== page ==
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Systemic pesticides and the biodiversity crisis: Toxic practices in agriculture, aquaculture and policy making

Welcome to a joint symposium organized by the University of Bergen's BeeCaution project and the International Task Force on Systemic Pesticides.

A silhouette of a man spraying greenery
Photo:
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Over the past decades, evidence has mounted that insect diversity and abundance are in sharp decline globally. One of its key drivers is the large scale use of systemic pesticides. Since the 1990s, so-called neonicotinoids have become the most widely used class of insecticides in the world. As a consequence of their large-scale prophylactic use in combination with their unprecedentedly high toxicity for insects, their use has dramatically impacted pollinators, soil ecosystems and aquatic ecosystems.

Despite a partial ban of some neonicotinoids in agriculture in Europe in 2018, globally their use is still rapidly increasing, with large scale production in and export from Europe. The EU's partial ban also led to regrettable substitution with other, less tested neonicotinoids, increased use of the banned chemicals in other, not yet banned, applications (biocides in cattle breeding, pet flea treatments) and opening of new markets for the banned substances. Norway's 2021 controversial decision to authorise the use of the neonicotinoid imidacloprid in salmon farming (lice treatment) is of particular concern. Neonicotinoids have recently been flagged as contaminants of emerging concern in the marine and arctic environments and scientists are urging for a global phase out of all neonicotinoids.

Action is delayed through regulatory capture by industry lobby. Years of deadlock over how the EU should regulate the impact agrichemicals have on bees have blocked progress in pesticide risk assessment. The recent report on pesticide industry's toxic lobbying tactics exposes key lobbying tactics used by the pesticide industry to undermine and derail the EU's Farm to Fork targets.

This joint symposium of UiB's BeeCaution project and the international Task Force on Systemic Pesticides brought together world leading scholars from a wide range of disciplines to discuss the state of knowledge on the role of systemic pesticides in the biodiversity crisis and explore the prospects for a more precautionary governance of chemical risks.

Recordings from the symposium can be found below:

Program

  9:30

Room opens

10:00

Welcome address
Jeroen van der Sluijs (Centre for the Study of the Sciences and the Humanities, University of Bergen)

Welcome address by Jeroen van der Sluijs

Produsent:
SVT

10:05

Opening statement
Maarten Bijleveld van Lexmond (Chairman of TFSP, IUCN's International Task Force Systemic Pesticides)

Opening statement - Maarten Bijleveld van Lexmond

Produsent:
SVT

 

Session 1: Impacts on terrestrial biodiversity and ecosystem services

10:15

The worldwide integrated assessment on systemic pesticides: the emblematic case of neonicotinoids

Jean-Marc Bonmatin (Vice chair TFSP; CNRS Center for Molecular Biophysics CBM, Orléans, France)

The worldwide integrated assessment on systemic pesticides: the emblematic case of neonicotinoids - Jean-Marc Bonmatin

Produsent:
SVT

10:35

Neonicotinoids and pollinators in Norwegian fruit orchards

Bjørn Hatteland (NIBIO)

10:55

Impacts of neonicotinoids on soil biodiversity and aquatic organisms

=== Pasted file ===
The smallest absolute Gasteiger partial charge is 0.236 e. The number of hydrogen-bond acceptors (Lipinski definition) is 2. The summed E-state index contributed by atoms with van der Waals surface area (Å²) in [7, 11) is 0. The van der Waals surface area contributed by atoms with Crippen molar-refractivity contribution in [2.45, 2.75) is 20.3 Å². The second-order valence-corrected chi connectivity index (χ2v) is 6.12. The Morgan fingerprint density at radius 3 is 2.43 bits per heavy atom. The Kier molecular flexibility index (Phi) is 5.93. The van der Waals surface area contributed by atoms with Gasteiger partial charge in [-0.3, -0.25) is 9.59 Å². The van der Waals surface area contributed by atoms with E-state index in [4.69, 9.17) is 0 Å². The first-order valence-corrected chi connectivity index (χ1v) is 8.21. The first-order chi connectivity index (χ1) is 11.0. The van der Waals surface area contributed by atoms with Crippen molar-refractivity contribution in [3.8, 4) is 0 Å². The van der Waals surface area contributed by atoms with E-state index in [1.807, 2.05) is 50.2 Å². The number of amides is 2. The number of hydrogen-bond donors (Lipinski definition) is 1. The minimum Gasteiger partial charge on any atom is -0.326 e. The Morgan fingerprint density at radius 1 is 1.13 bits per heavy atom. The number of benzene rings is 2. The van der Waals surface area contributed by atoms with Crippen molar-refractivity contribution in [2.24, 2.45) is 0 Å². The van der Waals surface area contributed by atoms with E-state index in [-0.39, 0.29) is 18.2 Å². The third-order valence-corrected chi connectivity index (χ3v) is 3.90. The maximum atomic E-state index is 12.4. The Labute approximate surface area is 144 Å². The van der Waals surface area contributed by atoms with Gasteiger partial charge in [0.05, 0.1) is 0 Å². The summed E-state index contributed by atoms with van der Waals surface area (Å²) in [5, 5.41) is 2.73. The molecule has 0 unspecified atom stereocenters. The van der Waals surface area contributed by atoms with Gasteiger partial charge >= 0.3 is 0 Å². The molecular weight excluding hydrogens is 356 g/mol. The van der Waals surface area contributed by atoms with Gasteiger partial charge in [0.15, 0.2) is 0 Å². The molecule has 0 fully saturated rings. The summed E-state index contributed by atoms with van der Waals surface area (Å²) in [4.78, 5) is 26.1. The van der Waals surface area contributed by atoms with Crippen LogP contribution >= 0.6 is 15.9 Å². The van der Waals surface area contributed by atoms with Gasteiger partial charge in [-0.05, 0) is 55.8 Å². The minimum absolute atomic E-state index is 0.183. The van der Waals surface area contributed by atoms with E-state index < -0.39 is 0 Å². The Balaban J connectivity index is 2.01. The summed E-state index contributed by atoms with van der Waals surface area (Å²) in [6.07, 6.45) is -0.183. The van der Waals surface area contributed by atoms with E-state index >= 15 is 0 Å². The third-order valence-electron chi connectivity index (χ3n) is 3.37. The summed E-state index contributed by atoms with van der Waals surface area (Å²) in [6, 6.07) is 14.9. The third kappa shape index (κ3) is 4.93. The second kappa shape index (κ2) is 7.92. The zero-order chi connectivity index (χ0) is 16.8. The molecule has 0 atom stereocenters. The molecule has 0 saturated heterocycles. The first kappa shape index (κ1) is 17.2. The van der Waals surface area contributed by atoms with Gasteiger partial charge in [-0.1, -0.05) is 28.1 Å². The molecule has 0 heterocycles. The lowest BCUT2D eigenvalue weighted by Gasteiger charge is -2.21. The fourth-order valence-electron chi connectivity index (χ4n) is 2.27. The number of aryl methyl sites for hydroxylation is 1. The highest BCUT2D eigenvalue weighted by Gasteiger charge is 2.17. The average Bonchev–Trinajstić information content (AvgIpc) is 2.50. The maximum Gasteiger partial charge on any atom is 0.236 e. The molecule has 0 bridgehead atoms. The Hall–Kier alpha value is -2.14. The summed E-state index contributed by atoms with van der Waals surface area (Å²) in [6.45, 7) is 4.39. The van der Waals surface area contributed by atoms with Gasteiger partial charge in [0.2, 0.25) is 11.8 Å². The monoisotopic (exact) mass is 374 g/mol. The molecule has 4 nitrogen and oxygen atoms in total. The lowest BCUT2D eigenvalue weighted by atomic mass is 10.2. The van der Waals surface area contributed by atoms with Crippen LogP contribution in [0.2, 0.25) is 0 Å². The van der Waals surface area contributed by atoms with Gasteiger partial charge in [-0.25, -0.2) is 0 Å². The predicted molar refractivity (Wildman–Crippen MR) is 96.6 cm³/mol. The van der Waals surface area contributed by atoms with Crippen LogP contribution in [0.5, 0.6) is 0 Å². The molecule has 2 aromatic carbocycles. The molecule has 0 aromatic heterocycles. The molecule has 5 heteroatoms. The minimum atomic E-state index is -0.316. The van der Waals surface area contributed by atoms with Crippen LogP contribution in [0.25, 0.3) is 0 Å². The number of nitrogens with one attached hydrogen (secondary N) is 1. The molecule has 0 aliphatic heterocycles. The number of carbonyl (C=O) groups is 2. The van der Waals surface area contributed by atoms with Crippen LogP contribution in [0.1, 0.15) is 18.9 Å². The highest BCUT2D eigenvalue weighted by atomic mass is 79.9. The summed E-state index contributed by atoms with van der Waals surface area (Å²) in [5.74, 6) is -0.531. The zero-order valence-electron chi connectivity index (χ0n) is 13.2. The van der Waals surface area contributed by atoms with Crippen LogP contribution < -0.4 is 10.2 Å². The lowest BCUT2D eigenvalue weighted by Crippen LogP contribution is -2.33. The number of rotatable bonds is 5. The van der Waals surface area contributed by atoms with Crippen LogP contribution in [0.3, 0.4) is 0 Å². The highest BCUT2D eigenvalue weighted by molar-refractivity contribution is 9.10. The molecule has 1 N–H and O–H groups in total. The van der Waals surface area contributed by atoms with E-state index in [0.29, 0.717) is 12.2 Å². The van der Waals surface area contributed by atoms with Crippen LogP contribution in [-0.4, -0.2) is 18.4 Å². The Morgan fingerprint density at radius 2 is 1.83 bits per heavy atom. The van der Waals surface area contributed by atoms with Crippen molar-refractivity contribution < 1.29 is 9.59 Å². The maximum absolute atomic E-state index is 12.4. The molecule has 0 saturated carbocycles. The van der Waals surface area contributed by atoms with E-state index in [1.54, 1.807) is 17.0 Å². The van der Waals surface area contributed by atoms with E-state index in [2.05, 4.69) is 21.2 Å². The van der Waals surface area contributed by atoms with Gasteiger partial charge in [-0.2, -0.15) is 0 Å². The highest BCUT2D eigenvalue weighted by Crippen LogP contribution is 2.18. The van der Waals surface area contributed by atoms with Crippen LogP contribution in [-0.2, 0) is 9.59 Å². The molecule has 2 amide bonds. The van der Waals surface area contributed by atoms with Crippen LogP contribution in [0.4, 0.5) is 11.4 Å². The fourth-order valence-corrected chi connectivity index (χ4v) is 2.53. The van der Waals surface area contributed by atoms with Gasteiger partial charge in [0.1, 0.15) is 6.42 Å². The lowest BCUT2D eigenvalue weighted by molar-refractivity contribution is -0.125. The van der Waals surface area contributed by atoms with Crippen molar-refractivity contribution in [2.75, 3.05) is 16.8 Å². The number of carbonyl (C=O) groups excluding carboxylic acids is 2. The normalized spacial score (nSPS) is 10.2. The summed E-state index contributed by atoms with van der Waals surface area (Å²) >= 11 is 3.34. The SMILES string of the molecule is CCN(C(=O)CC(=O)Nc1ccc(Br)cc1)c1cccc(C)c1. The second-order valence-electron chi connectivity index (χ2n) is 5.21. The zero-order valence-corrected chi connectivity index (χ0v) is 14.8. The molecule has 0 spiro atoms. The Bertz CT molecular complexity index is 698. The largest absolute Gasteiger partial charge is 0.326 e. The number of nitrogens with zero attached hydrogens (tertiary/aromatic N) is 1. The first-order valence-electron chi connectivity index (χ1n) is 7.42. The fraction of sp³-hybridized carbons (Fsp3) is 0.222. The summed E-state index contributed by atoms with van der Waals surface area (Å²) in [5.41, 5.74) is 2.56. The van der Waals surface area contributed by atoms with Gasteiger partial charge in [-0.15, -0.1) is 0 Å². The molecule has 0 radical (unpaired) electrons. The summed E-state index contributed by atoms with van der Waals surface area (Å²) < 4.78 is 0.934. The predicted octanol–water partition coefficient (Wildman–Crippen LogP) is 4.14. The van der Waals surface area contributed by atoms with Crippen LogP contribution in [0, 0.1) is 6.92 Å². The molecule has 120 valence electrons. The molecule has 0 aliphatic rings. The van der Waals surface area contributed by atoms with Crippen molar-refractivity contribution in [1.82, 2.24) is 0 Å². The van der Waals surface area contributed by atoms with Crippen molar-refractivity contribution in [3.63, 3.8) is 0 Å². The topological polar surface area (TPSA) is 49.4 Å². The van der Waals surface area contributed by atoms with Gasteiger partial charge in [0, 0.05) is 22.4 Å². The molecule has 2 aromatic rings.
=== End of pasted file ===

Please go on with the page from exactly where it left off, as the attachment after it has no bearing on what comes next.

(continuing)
Alex Aebi (MER en Agroécologie, Université de Neuchâtel)

Impacts of neonicotinoids on soil biodiversity and aquatic organisms - Alex Aebi

Produsent:
SVT

11:15

Discussion

11:30

LUNCH

 

Session 2: Systemic Pesticides as contaminants of emerging concern in the marine environment

12:30

Silent Spring of the Sea - Salmon Pharming Kills Shellfish & Other Marine Life

Don Staniford (SCAMON SCOTLAND/ Scottish Salmon Watch)

Silent Spring of the Sea - Don Staniford

Produsent:
SVT

12:50

Neonics in the marine environment: impacts on shellfish and fish

Craig Downs (Executive Director The Global Coral Repository - ‘A Coral Bank For Reef Restoration' / Haereticus Environmental Laboratory, Clifford USA)

Nenonics in the Marine Environment: Impacts on Shellfish and Fish - Craig Downs

Produsent:
SVT

13:10

Lessons from legacy persistent organic pollutants (POPs) and endocrine disruptors (EDCs) in the aquatic environment

Anders Goksøyr (Department of Biological Sciences, University of Bergen)

Lessons from legacy-persistent organic pollutants and endocrine disruptors in the aquatic environment - Anders Goksøyr

Produsent:
SVT

13:30

DISCUSSION

13:45

MINI BREAK

 

Session 3: Human and policy dimensions

13:50

Available solutions for a pollinator-friendly agriculture in arable crops

Lorenzo Furlan (Chairman TFSP Working group on Alternatives)

Available solutions for a pollinator-friendly agriculture in arable crops - Lorenzo Furlan

Produsent:
SVT

14:20

The war on the EFSA's 2013 bee guidance – why is it still not into force?

Vincent Harmsen (Investigative Journalist, Zembla, Netherlands)

The war on EFSA's 2013 bee guidance - why is it still not into force? - Vincent Harmsen

Produsent:
SVT

14:30

Pesticides and decision-making: public vs. economic interests

Noa Simon Delso (BeeLife)

Pesticides and decision-making: public vs. economic interests - Noa Simon Delso

Produsent:
SVT

14:50

Discussion

15:05

Tea break

 

Closing session

15:15

The systemic pesticide catastrophe: Bridging the gaps between knowledge and action

Jeroen van der Sluijs (Centre for the Study of the Sciences and the Humanities, UiB)

The systemic pesticide catastrophe: Bridging the gaps between knowledge and action - Jeroen van der Sluijs

Produsent:
SVT

15:35

Panel discussion

16:00

End